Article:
South Korea currently boasts of having the fourth largest mobile game market in the world, and what we find unique is that over half of the gaming population play via their smartphones. (The country will rank higher than fourth place, if internet connections were also counted.)
South Korea is also credited as the first country to host esports events 20 something years ago, when the rest of the world had no idea what esports was. Korea’s Ministry of Culture and Tourism sponsored the World Cyber Olympics alongside Samsung and Microsoft. This obviously aided in making the country into a mobile gaming giant.
In 2018, South Korea is said to have 34.6 million smartphone users, and this is predicted to reach 39 million by year 2021, and currently has the highest number of smartphone users in Asia. It is also reported that 53% of South Koreans play mobile games, at least once a month – while console is at 19% and PC games at 37%. South Korea spent $5.6 billion on mobile titles in 2018 alone; making it one of the most thriving game industries in the world.
If you wish to know how the South Korea’s gaming culture began, you’d need to start with the local LAN game rooms – known in Korean as PC bang – where gamers of all ages sit in front of rows of computers to the world’s fastest internet, playing games until dawn, while dining or even smoking.
A large majority of South Korea’s professional esports stars (who make a fortune now) began their careers this way. The average South Korean mobile gamers are often middle-aged: mobile gamers are aged 21-35, followed by 36-50-year-olds. The figures prove that the high penetration rates and acceptance rates of mobile gaming culture in Korea are across all ages. The revenue per paying gamer in South Korea is among the highest in the world – second only to Japan.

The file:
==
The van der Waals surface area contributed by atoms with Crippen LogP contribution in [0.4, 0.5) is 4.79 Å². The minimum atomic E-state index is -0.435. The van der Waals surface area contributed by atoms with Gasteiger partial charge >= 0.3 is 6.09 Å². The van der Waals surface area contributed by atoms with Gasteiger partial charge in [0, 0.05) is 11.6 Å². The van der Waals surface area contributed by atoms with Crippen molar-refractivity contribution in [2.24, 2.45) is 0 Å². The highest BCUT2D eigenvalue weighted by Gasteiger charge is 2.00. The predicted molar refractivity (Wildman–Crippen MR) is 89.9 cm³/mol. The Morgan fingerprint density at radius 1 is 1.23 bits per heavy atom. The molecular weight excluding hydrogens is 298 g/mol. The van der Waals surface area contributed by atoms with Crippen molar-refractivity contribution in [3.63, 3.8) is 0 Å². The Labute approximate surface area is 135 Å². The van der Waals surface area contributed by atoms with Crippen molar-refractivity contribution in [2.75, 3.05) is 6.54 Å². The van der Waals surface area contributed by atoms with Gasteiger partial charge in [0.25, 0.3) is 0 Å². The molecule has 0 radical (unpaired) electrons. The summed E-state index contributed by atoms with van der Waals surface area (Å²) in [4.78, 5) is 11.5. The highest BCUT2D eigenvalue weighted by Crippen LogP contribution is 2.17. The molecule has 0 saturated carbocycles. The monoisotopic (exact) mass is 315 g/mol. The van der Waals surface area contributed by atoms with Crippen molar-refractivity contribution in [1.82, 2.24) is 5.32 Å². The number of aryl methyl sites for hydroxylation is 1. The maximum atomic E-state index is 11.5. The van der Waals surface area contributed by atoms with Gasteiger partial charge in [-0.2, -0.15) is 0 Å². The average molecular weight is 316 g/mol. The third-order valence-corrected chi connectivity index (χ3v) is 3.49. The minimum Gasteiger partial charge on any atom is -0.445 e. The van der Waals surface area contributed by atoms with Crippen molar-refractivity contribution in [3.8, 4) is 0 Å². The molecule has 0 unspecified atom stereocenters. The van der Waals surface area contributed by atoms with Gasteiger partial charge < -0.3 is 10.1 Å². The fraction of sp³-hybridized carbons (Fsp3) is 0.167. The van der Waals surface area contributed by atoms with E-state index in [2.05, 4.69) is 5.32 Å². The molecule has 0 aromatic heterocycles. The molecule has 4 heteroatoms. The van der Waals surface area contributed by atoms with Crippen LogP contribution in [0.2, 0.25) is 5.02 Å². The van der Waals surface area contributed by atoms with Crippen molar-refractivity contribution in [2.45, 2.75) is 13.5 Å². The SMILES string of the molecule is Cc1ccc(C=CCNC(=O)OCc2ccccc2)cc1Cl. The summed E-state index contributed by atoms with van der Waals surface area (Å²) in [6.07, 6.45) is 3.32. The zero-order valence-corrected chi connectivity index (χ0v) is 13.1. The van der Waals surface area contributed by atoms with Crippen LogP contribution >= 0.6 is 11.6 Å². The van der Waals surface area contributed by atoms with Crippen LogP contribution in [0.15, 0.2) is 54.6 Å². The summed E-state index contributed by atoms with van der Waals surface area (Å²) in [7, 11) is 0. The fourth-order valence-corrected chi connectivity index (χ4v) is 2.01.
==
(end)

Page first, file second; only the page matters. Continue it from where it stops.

In South Korea, around 40% of smartphone users spend money on mobile games, on power-ups (41%), playable characters (38%) and cosmetics/skins (35%). When it comes to which companies stand out in South Korea, local publishers lead the market. However, international gaming companies have been able to fulfill that need for players, which implies that foreign companies can enter the sector successfully.
It’s also interesting to note that none of the Korean companies rank among the top producers. China’s Tencent was ranked first, Japan’s Sony followed next with Apple of the U.S ranked third with $4.39 billion and Microsoft fourth with $4.19 billion.
Does this mean there’s more room for foreign gaming companies in the Korean gaming market? Most definitely. However, it’s important to note that the South Korean market does have a number of regulations which aim to protect younger players from excessive gaming time. Thus, it is important to design your game to ensure it is right for the Korean market, and complies with the country’s regulations. It would be safe to say that South Korea is currently a mobile gaming haven, and there’s more space for growth from its integrated games culture, for western studios as well.